Learn to build a world where everyone belongs. Take free classes at OBI University.   Start Now

After thirteen months of critical PAR “camp”—cotraining and learning, strategy building, healing with each other (good enough), and building (deep enough) relationships and a (close enough) collective analysis—H.O.L.L.A! program organizers and a cadre of eight Black youth and one white youth created a grassroots-movement-based participatory format for ancestral ceremonies called H.O.L.L.A!’s Healing Justice Movement Circle Process.26

The ceremony engages Black youth and communities of color in a process of healing interpersonal relationships to sustain and build spirit and collective hope for grassroot movement building. H.O.L.L.A!’s Healing Justice Movement Circle Process is a ritual of shared and mutual vulnerability, storytelling, Afrikan artistic expression, and cultural ceremony so that relationship building can take and sustain root. The process incorporates hip-hop, poetry, vibration, incense, sage, media, activities, interactive one-on-one dialogues, and group circles into a healing circle ritual or ceremony to discuss violence, the power of youth organizing, collective healing, and liberation. 

Ancestral ceremonies are rituals rooted in the traditions of the ancestors (i.e., spirit). These ceremonies honor Afrikan, Indigenous, and local community members’ (her)historical relationships to land, body, and spirit. Ancestral ceremonies engage spiritual,27 psychological,28 and emotional healing29 as epistemology or as a knowledge system. They create sacred spaces to communicate with the spirit world about personal, social, political, and professional realities and energies. They also allow individuals within a community to be in a space of authenticity; accepting what is true within this world as well as what is true in other realms of spirit and realities of consciousness. 

The pedagogy of ancestral ceremonies is a process of connecting to the invisible, as an intentional practice to locate yourself to truly and honestly see others or to know others or to find the other within you. Ancestral ceremonies are cultural ritual, tactics, and methods related to cosmology, ontology, and epistemology to connect humanity, and all living things, to spirit. They are rituals in which the local community and people call in spirit (i.e., ancestors) to be the driver of activities30 or, said differently, allow spirit to be the generator of culture and knowledge production within the participatory and communal process. Ancestral ceremonies sustain joy, culture, and methods of survival and resurrection.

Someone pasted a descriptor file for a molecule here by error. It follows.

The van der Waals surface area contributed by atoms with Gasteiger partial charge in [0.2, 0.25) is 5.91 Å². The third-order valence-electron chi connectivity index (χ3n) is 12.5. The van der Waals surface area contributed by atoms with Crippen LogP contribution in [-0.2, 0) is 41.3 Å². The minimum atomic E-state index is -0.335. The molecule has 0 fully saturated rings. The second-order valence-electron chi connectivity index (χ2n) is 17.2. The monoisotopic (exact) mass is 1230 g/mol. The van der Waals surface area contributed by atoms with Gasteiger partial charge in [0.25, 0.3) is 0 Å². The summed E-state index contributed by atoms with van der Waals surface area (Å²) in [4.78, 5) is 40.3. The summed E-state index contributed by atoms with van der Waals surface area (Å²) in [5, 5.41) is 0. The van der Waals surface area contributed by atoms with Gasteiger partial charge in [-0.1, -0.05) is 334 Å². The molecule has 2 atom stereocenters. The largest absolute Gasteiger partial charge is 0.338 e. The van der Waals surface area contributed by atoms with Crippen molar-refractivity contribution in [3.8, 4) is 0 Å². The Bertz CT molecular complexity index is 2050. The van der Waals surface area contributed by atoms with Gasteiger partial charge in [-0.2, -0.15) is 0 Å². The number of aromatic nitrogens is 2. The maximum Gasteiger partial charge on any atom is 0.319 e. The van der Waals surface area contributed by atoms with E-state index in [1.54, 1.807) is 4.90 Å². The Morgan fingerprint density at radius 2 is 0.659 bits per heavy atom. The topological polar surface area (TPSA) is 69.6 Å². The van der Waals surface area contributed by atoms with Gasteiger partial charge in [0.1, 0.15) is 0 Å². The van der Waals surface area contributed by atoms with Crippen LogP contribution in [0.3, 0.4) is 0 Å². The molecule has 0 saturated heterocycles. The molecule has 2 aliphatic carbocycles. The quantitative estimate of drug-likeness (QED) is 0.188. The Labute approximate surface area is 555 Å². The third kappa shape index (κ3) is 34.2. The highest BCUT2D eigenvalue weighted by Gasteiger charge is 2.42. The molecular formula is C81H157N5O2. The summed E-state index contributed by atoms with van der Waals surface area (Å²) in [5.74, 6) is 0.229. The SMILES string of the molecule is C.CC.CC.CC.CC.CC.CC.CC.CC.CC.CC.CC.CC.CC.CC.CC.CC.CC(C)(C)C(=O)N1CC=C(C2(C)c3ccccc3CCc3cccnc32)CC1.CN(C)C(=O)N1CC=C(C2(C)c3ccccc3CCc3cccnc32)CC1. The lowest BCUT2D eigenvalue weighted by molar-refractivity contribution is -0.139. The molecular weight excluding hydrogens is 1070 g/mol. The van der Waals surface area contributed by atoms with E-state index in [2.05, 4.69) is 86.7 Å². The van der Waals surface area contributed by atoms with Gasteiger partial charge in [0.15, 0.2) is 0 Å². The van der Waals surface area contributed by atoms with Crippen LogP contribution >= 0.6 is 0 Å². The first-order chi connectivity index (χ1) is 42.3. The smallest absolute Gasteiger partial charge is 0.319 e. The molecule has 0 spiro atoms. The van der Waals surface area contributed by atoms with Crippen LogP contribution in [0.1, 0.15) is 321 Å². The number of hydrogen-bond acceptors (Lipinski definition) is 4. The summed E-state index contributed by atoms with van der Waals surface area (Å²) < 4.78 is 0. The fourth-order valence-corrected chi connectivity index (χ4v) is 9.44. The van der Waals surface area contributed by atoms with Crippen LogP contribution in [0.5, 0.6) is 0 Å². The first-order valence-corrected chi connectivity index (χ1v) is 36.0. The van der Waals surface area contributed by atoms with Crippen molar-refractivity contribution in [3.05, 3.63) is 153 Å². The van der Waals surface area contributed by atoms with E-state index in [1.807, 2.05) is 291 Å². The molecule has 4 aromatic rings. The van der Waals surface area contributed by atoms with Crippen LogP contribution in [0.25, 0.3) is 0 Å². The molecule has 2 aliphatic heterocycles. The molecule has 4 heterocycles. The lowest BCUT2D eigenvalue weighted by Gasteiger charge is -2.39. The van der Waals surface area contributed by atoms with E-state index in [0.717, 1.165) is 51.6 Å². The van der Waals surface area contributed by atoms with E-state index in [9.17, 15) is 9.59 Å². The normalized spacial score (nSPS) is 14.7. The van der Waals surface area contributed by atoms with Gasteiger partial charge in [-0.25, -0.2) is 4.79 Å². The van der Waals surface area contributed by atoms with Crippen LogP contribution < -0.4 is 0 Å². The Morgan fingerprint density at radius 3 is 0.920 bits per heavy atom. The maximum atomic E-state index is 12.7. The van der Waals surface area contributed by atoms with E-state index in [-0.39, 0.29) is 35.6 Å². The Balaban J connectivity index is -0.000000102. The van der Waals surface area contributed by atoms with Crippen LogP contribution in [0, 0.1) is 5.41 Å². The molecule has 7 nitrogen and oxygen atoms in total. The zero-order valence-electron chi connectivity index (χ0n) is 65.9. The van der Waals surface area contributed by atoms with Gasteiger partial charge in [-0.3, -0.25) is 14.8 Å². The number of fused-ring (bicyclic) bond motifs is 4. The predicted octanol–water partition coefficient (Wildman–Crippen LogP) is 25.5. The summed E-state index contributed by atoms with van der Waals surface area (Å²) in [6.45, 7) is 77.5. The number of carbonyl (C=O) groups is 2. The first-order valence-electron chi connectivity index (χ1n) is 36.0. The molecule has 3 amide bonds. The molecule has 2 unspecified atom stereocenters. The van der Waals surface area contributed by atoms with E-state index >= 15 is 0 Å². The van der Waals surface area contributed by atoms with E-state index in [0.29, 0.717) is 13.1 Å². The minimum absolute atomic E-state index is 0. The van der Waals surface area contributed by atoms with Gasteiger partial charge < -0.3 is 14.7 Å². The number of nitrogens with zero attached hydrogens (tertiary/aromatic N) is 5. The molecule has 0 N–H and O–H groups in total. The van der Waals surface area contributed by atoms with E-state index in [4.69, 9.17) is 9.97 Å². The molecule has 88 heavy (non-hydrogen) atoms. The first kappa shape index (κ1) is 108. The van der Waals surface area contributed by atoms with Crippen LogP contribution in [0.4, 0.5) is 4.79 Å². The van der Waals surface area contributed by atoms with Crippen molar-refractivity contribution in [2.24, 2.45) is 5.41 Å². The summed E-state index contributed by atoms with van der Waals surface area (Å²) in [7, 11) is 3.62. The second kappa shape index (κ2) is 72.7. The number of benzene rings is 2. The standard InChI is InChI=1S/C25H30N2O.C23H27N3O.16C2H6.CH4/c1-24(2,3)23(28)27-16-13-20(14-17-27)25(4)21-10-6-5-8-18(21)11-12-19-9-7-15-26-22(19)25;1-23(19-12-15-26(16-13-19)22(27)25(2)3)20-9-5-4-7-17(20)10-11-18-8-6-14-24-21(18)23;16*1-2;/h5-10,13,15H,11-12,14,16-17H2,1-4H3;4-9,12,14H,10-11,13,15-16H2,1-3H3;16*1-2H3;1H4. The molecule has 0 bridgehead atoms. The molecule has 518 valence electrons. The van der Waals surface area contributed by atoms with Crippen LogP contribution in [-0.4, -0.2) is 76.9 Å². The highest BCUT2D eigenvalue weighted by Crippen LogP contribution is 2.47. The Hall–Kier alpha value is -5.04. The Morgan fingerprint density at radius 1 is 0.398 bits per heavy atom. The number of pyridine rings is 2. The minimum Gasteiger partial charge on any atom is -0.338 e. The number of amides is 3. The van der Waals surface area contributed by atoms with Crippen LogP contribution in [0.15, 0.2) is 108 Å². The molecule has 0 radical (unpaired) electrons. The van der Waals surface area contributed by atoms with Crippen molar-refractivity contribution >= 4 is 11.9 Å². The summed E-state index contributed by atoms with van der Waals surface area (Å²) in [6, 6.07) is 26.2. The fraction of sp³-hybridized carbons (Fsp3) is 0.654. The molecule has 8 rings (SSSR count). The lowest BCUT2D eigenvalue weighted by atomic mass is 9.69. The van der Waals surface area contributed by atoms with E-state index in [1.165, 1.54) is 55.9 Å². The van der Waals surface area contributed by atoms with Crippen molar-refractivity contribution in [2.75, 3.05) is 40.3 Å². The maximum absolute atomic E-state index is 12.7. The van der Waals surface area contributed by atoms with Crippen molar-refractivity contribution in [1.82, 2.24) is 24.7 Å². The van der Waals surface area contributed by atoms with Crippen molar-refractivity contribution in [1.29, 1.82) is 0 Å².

Types of Knowledge Ancestral Ceremonies Generate

H.O.L.L.A!’s Healing Justice Movement Circle Process was politically and theoretically situated to study learnings at the intersections of multiple youth experiences, generational knowledge, and community-specific approaches to healing. Ancestral ceremonies assisted participants with reaching their dreams, connecting culturally with others, nurturing dreams of liberation, embodying new ways to be human, and practicing the “how” of healing. These ceremonies were important in H.O.L.L.A!’s participatory research process for providing hope and spirit to individuals and communities committed to grassroots organizing for collective healing and liberation. 

To learn and study this process, H.O.L.L.A! conducted participatory data analysis—critical ethnographic, thematic coding and grounded theory. The analysis yielded six key findings of interpersonal healing to sustain and build a grassroots movement.

  1. Wisdom from Ancestors and Elders sustains youth development and healing. 
  2. Journeying, through community learning, gives youth the ability to heal each other and with each other. 
  3. Grassroots and community specific rituals for survival and healing are important for healing youth in the process of building/sustaining movements (i.e., community and society development); 
  4. The Art of Cultivating Vulnerability as Emotional Knowledge for Healing; 
  5. Hope and Spirit to Build/Sustain Grassroots Movement by providing energy needed to sustain healing, organizing, and interpersonal relationships along the journey (i.e., grassroots movement building and radical healing process); and 
  6. Building grassroots movement in itself is a source of personal and communal healing that spans across generations, identities, social context, and the visible and invisible worlds.

These areas of knowledge were developed by integrating a community assessment survey and workshop evaluation process with the ancestral ceremonies. The assessment survey was shared with participants before the process started. The evaluation was given after the closing ceremony (Assata Shakur Black Liberation Chant).